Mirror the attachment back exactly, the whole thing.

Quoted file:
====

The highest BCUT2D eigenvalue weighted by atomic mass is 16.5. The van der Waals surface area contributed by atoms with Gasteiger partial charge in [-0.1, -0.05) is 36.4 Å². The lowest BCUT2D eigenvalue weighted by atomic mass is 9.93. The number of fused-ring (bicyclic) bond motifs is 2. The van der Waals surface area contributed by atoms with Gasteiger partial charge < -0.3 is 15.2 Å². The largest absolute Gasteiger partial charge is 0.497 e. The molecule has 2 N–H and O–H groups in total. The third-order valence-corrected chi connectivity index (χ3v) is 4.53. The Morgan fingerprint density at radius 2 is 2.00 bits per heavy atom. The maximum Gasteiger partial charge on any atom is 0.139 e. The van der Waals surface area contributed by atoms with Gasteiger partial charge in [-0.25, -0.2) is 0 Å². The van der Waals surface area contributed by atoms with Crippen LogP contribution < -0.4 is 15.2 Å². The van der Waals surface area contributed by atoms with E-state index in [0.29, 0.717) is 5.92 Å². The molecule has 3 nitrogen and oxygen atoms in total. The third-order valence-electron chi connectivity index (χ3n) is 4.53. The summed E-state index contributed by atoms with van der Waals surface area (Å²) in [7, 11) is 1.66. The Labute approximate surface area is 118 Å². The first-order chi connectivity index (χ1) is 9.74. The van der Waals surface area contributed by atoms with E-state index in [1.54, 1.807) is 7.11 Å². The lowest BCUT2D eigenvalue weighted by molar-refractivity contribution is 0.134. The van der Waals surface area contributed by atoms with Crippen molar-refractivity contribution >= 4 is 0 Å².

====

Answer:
The highest BCUT2D eigenvalue weighted by atomic mass is 16.5. The van der Waals surface area contributed by atoms with Gasteiger partial charge in [-0.1, -0.05) is 36.4 Å². The lowest BCUT2D eigenvalue weighted by atomic mass is 9.93. The number of fused-ring (bicyclic) bond motifs is 2. The van der Waals surface area contributed by atoms with Gasteiger partial charge < -0.3 is 15.2 Å². The largest absolute Gasteiger partial charge is 0.497 e. The molecule has 2 N–H and O–H groups in total. The third-order valence-corrected chi connectivity index (χ3v) is 4.53. The Morgan fingerprint density at radius 2 is 2.00 bits per heavy atom. The maximum Gasteiger partial charge on any atom is 0.139 e. The van der Waals surface area contributed by atoms with Gasteiger partial charge in [-0.25, -0.2) is 0 Å². The van der Waals surface area contributed by atoms with Crippen LogP contribution < -0.4 is 15.2 Å². The van der Waals surface area contributed by atoms with E-state index in [0.29, 0.717) is 5.92 Å². The molecule has 3 nitrogen and oxygen atoms in total. The third-order valence-electron chi connectivity index (χ3n) is 4.53. The summed E-state index contributed by atoms with van der Waals surface area (Å²) in [7, 11) is 1.66. The Labute approximate surface area is 118 Å². The first-order chi connectivity index (χ1) is 9.74. The van der Waals surface area contributed by atoms with E-state index in [1.54, 1.807) is 7.11 Å². The lowest BCUT2D eigenvalue weighted by molar-refractivity contribution is 0.134. The van der Waals surface area contributed by atoms with Crippen molar-refractivity contribution >= 4 is 0 Å².